After years of negotiations, European lawmakers voted to reform the bloc's huge farming subsidy program — the Common Agricultural Policy (CAP).
The farm deal worth €386.6 billion will be implemented from January 1, 2023, and makes up one-third of the EU's budget. It will be the bloc's farming policy till 2027 and aims to meet the EU's climate sustainability goals and support rural development.
It will also ensure fairer payments to farmers by giving €270 billion in direct aid.
"We are ensuring that farmers will be rewarded for their performance, their results," said German Member of the European Parliament Ulrike Müller, speaking at a press conference after the vote.
Speaking to members of the European Parliament in Strasbourg, Janusz Wojciechowski, the European Commissioner for Agriculture, welcomed the CAP reforms. "It will foster a sustainable and competitive agricultural sector that can support the livelihoods of farmers and provide healthy and sustainable food for society, while delivering significantly more in terms of environment and climate," he said.
But the CAP reforms have not been embraced by every EU lawmaker with some of them arguing that it doesn't align with global climate goals and also goes against the interest of small farmers.
German politician and Member of the European Green Party Martin Häusling said, "This is a dark day for environmental policy and EU farmers.”
Michal Wiezik, a Slovak member of the center-right European People's Party, shared a similar sentiment arguing that the only winners of the CAP reforms are oligarchs. "The reform fails to tie into the Biodiversity strategies. This reform should've been the solution, not a source of the problem," he said.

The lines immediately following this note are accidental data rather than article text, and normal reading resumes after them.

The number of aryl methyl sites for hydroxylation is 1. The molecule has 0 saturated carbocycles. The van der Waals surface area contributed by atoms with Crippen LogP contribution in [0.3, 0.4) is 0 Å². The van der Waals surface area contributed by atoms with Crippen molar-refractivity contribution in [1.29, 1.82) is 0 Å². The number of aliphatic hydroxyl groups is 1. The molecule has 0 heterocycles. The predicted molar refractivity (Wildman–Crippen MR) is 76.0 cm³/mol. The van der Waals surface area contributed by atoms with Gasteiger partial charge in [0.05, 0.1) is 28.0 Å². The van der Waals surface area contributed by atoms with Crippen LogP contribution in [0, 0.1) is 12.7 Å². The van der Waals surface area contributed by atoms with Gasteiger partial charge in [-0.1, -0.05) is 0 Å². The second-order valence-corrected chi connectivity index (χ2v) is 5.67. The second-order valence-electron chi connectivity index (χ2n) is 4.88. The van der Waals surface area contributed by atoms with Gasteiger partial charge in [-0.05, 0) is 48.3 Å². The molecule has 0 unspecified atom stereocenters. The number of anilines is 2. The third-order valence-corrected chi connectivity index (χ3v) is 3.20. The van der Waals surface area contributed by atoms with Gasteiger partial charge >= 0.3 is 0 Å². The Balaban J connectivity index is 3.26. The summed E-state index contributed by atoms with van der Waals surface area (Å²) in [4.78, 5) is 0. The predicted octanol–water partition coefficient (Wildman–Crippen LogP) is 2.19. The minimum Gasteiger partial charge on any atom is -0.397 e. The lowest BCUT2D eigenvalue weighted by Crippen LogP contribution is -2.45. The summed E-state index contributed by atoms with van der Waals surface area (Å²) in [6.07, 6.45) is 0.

A week before the crucial vote, Swedish environmental activist Greta Thunberg also urged the EU to vote the CAP down.
Many environmental activists and EU officials are unhappy about how the CAP reforms do not align with the EU's Green Deal — a set of proposals unveiled by the European Commission in 2020, to ensure the bloc's climate, energy, transport and taxation policies reduce net greenhouse gas emissions by at least 55% by 2030, compared to the 1990 levels.
The new CAP's eco schemes specify that 22% of all CAP payments will cater to green farming from 2023-2024. This threshold will be raised to 25% from 2025-2027. Sommer Ackerman, 24, a young farmer and climate activist based in Finland says, "This deal claims to be 'green,' which is almost laughable."
"Currently, roughly one-third of the EU's budget is being spent on accelerating destruction, making this just another deal on the list of the EU's greenwashing projects. The intensive agricultural model is fueling the climate crisis by causing biodiversity loss, soil degradation, adding to water and air pollution and over extracting natural resources," she told DW.
Read more here.